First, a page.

Yet beyond figures and targets, what astounds me to witness every year is how over the past five years a green culture has taken root in Ethiopia, especially in urban centers. What makes Ethiopia’s Green Legacy Initiative unique, in my perspective, is how it has become accessible. Some would like to downplay it as a mere tree planting activity, shrugging off their very ability to breath, eat and live is dependent on the health of trees that make up our eco-system. This is precisely the point that Prime Minister Abiy Ahmed was making in his COP28 national statement in which he conveyed the intricate ties between our practical action of planting trees with our food systems, nutrition endeavours and clean energy utilisation.

Climate change mitigation

While over the past five years Ethiopia has been spearheading a practical application of climate change mitigation and adaptation through the GLI by intentionally planting trees, many other countries have drawn inspiration from this practicality. Others have taken inspiration because in 2023 alone, four nations announced massive tree planting initiatives like GLI. In April 2023, Canada announced the 2 billion trees program; in September the US hoisted its national one billion-trees program; in October 2023, Saudi Arabia initiated the 10 billion trees program, and in October, Kenya announced the 15 billion trees initiative and replicated Ethiopia with a “day off” for national tree planting.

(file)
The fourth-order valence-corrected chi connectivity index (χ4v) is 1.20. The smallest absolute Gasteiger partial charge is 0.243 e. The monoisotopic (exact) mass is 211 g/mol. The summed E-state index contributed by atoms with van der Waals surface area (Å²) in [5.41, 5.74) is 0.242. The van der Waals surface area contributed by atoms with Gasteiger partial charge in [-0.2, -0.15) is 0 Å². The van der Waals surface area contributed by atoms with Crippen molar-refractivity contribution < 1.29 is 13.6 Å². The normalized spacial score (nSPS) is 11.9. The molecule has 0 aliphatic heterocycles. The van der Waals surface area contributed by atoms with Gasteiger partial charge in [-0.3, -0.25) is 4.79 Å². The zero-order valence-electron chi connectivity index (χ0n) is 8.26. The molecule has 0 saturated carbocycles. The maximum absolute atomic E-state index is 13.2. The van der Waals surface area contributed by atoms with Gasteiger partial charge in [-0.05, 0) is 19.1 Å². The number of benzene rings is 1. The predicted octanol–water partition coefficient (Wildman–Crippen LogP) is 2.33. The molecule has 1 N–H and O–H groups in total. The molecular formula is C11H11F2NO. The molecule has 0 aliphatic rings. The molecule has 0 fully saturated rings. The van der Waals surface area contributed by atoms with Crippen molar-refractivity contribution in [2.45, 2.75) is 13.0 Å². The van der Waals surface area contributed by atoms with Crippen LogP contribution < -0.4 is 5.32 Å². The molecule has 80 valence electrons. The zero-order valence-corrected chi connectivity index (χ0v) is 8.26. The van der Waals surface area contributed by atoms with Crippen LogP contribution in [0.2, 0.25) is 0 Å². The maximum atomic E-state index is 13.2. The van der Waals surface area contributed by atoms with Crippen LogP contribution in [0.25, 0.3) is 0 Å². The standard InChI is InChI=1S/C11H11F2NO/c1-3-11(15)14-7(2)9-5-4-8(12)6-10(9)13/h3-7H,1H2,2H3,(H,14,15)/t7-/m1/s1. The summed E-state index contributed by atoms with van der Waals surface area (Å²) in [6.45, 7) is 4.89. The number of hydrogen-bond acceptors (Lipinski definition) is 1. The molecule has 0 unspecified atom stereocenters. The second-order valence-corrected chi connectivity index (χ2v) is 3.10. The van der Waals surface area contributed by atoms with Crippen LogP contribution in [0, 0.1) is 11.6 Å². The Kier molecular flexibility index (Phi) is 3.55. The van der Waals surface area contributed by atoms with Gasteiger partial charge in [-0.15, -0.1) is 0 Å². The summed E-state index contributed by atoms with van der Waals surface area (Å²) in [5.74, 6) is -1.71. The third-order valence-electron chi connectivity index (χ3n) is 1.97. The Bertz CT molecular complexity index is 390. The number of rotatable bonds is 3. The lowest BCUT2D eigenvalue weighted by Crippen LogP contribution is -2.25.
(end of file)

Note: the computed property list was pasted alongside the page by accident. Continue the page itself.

Green Diplomacy has been at the heart of the GLI, through which seedlings have been shared with our Horn and East African neighbours. The uptake by neighbours is testament to how citizen-centered, practical climate actions like the GLI have powerful repercussions. After all, we all aspire to eat well, breath well and live well by nurturing nature’s bounty.

Over the past five years, I have planted both forestry and agroforestry trees as part of Dr Abiy’s GLI and leadership. Perhaps it is this green awakening that made me experience the forested islands of the GERD differently. Indeed, trees are life and are alive!

Billene Seyoum is Press Secretary at the Office of the Prime Minister - Federal Democratic Republic of Ethiopia